One of the biggest threats Wednesday night into Thursday morning is possible large hail.
Which is especially dangerous for drivers still on the roads.
“I don’t even know, am I supposed to get out? Not get out, but like stop driving? Just anywhere I could get shelter from, I guess it just depends on where you are,” said Jasmine Williams, student at MCC.
Though seeking shelter is the first thing on a drivers mind, it’s important to do so safely.
“We encourage people not to park under the overpasses because again only a small amount of cars will fit under there you don’t want to do that. And I understand people dont want to get their car damaged but there’s also the possibility of other impacts or consequences of that,” said Frank Patterson, Emergency Management Coordinator at MCC.
Patterson says never underestimate the possibility of severe weather.
“The key is I think for an event like this is to be weather aware, seek shelter. They are predicting some significantly large hail the reports are forecasted for some areas maybe up to baseball size,” said Patterson.
That’s when hail becomes the most dangerous.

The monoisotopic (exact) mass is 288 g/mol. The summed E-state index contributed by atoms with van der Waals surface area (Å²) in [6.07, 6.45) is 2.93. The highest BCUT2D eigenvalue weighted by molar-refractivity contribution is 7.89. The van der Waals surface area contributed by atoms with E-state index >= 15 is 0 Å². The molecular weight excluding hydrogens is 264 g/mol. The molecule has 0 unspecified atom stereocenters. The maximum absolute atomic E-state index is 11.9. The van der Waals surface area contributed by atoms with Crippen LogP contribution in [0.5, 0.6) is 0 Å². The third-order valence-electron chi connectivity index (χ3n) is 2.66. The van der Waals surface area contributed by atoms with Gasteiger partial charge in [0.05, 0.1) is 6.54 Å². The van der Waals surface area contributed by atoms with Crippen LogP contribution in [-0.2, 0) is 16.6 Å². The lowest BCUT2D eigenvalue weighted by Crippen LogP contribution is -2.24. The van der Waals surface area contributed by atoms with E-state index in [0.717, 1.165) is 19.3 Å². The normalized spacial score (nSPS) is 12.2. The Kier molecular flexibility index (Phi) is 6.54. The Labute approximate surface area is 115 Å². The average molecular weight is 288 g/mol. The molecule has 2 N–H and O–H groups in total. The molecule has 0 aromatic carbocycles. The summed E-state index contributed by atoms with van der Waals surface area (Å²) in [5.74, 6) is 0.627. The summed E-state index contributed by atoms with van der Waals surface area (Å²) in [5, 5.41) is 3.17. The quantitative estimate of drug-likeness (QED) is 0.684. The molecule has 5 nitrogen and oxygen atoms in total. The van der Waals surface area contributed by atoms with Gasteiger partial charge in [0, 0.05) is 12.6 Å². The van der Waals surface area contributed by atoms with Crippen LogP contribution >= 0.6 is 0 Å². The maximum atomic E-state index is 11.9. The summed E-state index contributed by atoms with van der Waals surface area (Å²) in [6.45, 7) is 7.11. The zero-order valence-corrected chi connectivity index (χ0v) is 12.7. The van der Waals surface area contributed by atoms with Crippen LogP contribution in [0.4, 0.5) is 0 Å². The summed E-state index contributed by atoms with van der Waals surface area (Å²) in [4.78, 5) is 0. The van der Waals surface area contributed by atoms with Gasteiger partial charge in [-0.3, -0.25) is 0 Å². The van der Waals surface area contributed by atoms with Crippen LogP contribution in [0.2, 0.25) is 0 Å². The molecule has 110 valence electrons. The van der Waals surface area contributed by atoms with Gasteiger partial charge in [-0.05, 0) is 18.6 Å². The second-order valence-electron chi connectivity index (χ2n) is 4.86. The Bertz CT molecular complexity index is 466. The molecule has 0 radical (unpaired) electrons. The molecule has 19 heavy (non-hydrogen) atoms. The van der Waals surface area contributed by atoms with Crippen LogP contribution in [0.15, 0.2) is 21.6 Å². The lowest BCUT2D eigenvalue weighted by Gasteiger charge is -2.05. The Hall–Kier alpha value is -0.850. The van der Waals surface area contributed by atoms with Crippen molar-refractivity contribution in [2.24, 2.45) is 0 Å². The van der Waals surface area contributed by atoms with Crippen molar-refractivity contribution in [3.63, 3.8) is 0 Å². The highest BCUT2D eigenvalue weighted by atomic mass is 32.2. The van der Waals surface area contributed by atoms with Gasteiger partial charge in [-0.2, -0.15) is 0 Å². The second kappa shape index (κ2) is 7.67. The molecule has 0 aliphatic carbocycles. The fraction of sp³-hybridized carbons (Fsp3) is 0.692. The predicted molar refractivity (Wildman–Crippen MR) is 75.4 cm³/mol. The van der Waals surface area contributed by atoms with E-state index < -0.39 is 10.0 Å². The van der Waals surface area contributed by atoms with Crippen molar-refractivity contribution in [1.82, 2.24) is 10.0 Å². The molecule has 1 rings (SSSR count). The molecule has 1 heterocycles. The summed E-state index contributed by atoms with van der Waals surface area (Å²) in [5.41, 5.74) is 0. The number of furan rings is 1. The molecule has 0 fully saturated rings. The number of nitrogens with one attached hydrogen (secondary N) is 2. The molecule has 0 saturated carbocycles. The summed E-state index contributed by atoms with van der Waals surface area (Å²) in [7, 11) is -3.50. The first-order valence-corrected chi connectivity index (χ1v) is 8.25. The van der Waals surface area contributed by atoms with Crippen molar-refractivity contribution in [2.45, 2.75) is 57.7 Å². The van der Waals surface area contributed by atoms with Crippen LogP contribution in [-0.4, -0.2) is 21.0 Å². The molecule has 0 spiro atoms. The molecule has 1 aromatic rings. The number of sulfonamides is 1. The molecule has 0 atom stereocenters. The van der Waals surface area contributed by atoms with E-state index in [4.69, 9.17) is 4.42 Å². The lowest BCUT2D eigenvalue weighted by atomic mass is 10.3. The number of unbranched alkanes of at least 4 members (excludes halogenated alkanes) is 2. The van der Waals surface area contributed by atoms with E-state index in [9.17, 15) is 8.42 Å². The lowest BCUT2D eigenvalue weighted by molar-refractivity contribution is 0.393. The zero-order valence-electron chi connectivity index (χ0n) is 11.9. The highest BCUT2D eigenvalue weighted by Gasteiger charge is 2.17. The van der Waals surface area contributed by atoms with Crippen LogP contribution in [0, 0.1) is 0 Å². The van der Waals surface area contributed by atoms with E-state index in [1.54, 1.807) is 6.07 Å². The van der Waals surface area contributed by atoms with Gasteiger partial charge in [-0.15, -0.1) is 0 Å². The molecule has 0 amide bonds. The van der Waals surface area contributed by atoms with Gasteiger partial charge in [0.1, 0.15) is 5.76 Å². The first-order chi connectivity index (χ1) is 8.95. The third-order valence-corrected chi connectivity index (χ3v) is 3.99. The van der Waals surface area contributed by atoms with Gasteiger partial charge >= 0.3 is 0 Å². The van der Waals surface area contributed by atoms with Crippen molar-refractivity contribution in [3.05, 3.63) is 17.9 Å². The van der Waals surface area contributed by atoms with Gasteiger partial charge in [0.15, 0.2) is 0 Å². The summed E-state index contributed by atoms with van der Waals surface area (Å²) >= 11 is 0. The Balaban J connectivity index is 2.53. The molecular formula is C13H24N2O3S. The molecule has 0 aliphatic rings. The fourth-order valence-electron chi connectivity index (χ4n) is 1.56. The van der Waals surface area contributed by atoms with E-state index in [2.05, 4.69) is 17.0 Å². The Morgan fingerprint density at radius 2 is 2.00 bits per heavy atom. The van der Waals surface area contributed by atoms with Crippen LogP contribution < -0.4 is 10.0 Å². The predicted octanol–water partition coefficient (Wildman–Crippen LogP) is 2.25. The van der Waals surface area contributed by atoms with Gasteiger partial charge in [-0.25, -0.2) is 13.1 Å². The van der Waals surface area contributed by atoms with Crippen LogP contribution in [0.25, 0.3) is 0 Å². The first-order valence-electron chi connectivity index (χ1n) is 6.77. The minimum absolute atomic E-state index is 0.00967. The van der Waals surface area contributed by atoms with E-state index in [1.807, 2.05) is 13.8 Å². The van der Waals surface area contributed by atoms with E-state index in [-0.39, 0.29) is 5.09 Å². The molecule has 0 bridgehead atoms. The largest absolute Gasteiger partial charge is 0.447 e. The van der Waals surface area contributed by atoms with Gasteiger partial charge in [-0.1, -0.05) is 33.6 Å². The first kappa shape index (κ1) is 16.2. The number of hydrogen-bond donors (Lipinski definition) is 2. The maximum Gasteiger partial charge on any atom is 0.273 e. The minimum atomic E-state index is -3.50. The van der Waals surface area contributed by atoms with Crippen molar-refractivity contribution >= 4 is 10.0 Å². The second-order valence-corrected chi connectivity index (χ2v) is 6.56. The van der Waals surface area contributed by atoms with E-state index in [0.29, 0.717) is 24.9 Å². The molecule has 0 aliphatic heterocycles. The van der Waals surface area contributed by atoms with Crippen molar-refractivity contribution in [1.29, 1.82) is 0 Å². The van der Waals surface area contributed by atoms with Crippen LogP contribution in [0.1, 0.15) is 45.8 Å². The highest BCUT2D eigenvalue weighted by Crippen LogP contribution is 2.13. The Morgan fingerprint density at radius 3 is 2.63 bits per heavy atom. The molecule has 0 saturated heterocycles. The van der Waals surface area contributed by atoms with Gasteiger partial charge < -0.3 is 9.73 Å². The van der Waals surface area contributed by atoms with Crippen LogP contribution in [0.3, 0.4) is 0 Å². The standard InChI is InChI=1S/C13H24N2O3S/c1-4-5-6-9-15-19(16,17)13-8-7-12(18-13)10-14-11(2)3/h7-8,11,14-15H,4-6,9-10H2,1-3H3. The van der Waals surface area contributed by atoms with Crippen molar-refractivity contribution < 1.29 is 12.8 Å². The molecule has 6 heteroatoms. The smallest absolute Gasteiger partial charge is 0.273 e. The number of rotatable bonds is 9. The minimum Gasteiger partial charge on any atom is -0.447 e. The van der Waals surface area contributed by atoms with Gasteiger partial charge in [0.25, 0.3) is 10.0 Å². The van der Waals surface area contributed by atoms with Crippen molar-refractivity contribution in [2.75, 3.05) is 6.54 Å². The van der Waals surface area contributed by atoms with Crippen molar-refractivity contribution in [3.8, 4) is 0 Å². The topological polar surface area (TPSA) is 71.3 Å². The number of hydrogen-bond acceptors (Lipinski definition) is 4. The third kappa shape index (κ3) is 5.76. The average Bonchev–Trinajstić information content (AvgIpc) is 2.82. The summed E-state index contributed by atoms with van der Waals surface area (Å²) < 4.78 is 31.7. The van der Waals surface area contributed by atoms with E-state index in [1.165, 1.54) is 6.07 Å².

“Wednesday night we are expecting stronger storms and some of those rounds of storms main threats would be large hail and possibly some strong winds as well can’t go out and isolated tornado but the hail size were expecting tonight is quarter-size to up to ping pong sized with an inch and a half,” said FOX 44 Weekend Meteorologist Michelle Trotter.
When it does hit, its always important to be prepared.
“You don’t want to get hit in the head with it, so seek shelter, you know stay out of that, if you are outside you obviously want to get inside,” said Patterson.
The McLennan County Emergency Management says we are in the middle of severe weather season, and they have ways to to warn people both inside their homes and out.
They encourage people to sign up for weather alerts through Everybridge, their emegerncy notification system.
It sends you weather alerts that you can choose to gets as a text, email or phone call.
But, when you are outdoors, they use sirens for warning purposes.
“These are outdoor warning sirens, they are for people who you know are at a park, walking outside, to go ahead and seek shelter, you will not hear these sirens inside your house, that’s not what they are made for, that’s why we encourage like i said earlier about the weather radios and having everbridge and staying on social media, tuning into your news channels to really be aware of what’s going on,” said Elizabeth Thomas, Interim Emergency Management Coordinator for McLennan County.
FOX 44 also has a mobile app that you can download for FREE.
You can sign up for alerts for your county or use the interactive radar to track the storms.